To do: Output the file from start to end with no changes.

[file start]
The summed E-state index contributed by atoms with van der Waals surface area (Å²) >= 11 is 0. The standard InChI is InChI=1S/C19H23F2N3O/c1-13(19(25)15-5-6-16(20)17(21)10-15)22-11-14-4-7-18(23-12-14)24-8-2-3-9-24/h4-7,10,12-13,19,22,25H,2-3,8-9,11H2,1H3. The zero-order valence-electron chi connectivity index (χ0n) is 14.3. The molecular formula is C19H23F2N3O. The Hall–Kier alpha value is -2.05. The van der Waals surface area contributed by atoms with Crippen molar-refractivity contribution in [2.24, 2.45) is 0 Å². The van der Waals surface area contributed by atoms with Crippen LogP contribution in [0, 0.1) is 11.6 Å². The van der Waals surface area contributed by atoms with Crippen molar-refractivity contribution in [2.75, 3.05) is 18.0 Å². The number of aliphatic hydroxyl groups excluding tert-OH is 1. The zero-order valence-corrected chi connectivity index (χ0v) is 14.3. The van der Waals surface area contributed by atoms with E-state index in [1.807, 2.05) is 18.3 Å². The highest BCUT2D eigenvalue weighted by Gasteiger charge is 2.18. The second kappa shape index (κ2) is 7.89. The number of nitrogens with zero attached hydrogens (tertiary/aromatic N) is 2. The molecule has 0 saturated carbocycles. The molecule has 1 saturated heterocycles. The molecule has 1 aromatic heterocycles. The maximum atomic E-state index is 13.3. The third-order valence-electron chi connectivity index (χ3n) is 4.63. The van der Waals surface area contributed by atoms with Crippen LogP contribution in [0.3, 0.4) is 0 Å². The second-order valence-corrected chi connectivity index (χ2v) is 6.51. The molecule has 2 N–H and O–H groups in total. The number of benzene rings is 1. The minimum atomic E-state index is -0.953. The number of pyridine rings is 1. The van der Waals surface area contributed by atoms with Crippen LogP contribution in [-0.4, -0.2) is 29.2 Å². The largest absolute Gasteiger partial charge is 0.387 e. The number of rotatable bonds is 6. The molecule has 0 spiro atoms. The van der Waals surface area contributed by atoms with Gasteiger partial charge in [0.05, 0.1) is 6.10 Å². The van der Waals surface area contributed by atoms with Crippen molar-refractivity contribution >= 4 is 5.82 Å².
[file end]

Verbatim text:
The summed E-state index contributed by atoms with van der Waals surface area (Å²) >= 11 is 0. The standard InChI is InChI=1S/C19H23F2N3O/c1-13(19(25)15-5-6-16(20)17(21)10-15)22-11-14-4-7-18(23-12-14)24-8-2-3-9-24/h4-7,10,12-13,19,22,25H,2-3,8-9,11H2,1H3. The zero-order valence-electron chi connectivity index (χ0n) is 14.3. The molecular formula is C19H23F2N3O. The Hall–Kier alpha value is -2.05. The van der Waals surface area contributed by atoms with Crippen molar-refractivity contribution in [2.24, 2.45) is 0 Å². The van der Waals surface area contributed by atoms with Crippen LogP contribution in [0, 0.1) is 11.6 Å². The van der Waals surface area contributed by atoms with Crippen molar-refractivity contribution in [2.75, 3.05) is 18.0 Å². The number of aliphatic hydroxyl groups excluding tert-OH is 1. The zero-order valence-corrected chi connectivity index (χ0v) is 14.3. The van der Waals surface area contributed by atoms with E-state index in [1.807, 2.05) is 18.3 Å². The highest BCUT2D eigenvalue weighted by Gasteiger charge is 2.18. The second kappa shape index (κ2) is 7.89. The number of nitrogens with zero attached hydrogens (tertiary/aromatic N) is 2. The molecule has 0 saturated carbocycles. The molecule has 1 saturated heterocycles. The molecule has 1 aromatic heterocycles. The maximum atomic E-state index is 13.3. The third-order valence-electron chi connectivity index (χ3n) is 4.63. The van der Waals surface area contributed by atoms with Crippen LogP contribution in [0.3, 0.4) is 0 Å². The second-order valence-corrected chi connectivity index (χ2v) is 6.51. The molecule has 2 N–H and O–H groups in total. The number of benzene rings is 1. The minimum atomic E-state index is -0.953. The number of pyridine rings is 1. The van der Waals surface area contributed by atoms with Crippen LogP contribution in [-0.4, -0.2) is 29.2 Å². The largest absolute Gasteiger partial charge is 0.387 e. The number of rotatable bonds is 6. The molecule has 0 spiro atoms. The van der Waals surface area contributed by atoms with Gasteiger partial charge in [0.05, 0.1) is 6.10 Å². The van der Waals surface area contributed by atoms with Crippen molar-refractivity contribution >= 4 is 5.82 Å².